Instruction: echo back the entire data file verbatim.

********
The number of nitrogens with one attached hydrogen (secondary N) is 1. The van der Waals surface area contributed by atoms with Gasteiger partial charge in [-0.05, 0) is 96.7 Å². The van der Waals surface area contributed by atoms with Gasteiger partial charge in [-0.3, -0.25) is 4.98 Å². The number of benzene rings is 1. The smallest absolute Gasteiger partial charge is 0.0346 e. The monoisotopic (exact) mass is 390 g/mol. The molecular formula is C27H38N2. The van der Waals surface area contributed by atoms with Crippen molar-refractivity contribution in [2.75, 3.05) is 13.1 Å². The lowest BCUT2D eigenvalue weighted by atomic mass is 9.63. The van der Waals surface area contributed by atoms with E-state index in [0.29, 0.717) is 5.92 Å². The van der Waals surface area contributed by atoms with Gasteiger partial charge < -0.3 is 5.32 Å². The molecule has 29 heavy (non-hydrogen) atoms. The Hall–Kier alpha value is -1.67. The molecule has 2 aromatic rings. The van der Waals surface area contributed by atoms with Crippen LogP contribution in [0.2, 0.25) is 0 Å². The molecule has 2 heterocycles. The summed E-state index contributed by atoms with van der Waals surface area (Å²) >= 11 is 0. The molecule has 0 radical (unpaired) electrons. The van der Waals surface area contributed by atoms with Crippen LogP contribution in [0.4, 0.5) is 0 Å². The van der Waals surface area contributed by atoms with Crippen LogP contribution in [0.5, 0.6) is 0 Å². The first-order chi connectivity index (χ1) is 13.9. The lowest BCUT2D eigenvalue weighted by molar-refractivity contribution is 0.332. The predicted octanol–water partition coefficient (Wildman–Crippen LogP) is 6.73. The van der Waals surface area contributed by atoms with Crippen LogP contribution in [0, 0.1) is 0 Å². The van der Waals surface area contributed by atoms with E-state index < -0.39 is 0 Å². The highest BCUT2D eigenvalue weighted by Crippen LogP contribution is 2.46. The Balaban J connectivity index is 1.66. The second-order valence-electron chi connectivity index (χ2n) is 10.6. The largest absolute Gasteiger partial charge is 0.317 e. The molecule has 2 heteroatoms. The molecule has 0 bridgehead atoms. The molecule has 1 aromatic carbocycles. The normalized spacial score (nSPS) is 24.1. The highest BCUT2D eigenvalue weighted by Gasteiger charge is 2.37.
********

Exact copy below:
The number of nitrogens with one attached hydrogen (secondary N) is 1. The van der Waals surface area contributed by atoms with Gasteiger partial charge in [-0.05, 0) is 96.7 Å². The van der Waals surface area contributed by atoms with Gasteiger partial charge in [-0.3, -0.25) is 4.98 Å². The number of benzene rings is 1. The smallest absolute Gasteiger partial charge is 0.0346 e. The monoisotopic (exact) mass is 390 g/mol. The molecular formula is C27H38N2. The van der Waals surface area contributed by atoms with Crippen molar-refractivity contribution in [2.75, 3.05) is 13.1 Å². The lowest BCUT2D eigenvalue weighted by atomic mass is 9.63. The van der Waals surface area contributed by atoms with E-state index in [0.29, 0.717) is 5.92 Å². The van der Waals surface area contributed by atoms with Gasteiger partial charge < -0.3 is 5.32 Å². The molecule has 29 heavy (non-hydrogen) atoms. The Hall–Kier alpha value is -1.67. The molecule has 2 aromatic rings. The van der Waals surface area contributed by atoms with Crippen LogP contribution in [0.2, 0.25) is 0 Å². The molecule has 2 heterocycles. The summed E-state index contributed by atoms with van der Waals surface area (Å²) >= 11 is 0. The molecule has 0 radical (unpaired) electrons. The van der Waals surface area contributed by atoms with Crippen LogP contribution in [0.4, 0.5) is 0 Å². The van der Waals surface area contributed by atoms with Crippen LogP contribution in [0.5, 0.6) is 0 Å². The first-order chi connectivity index (χ1) is 13.9. The lowest BCUT2D eigenvalue weighted by molar-refractivity contribution is 0.332. The predicted octanol–water partition coefficient (Wildman–Crippen LogP) is 6.73. The van der Waals surface area contributed by atoms with Crippen LogP contribution in [0, 0.1) is 0 Å². The van der Waals surface area contributed by atoms with E-state index < -0.39 is 0 Å². The highest BCUT2D eigenvalue weighted by Crippen LogP contribution is 2.46. The Balaban J connectivity index is 1.66. The second-order valence-electron chi connectivity index (χ2n) is 10.6. The largest absolute Gasteiger partial charge is 0.317 e. The molecule has 2 heteroatoms. The molecule has 0 bridgehead atoms. The molecule has 1 aromatic carbocycles. The normalized spacial score (nSPS) is 24.1. The highest BCUT2D eigenvalue weighted by Gasteiger charge is 2.37.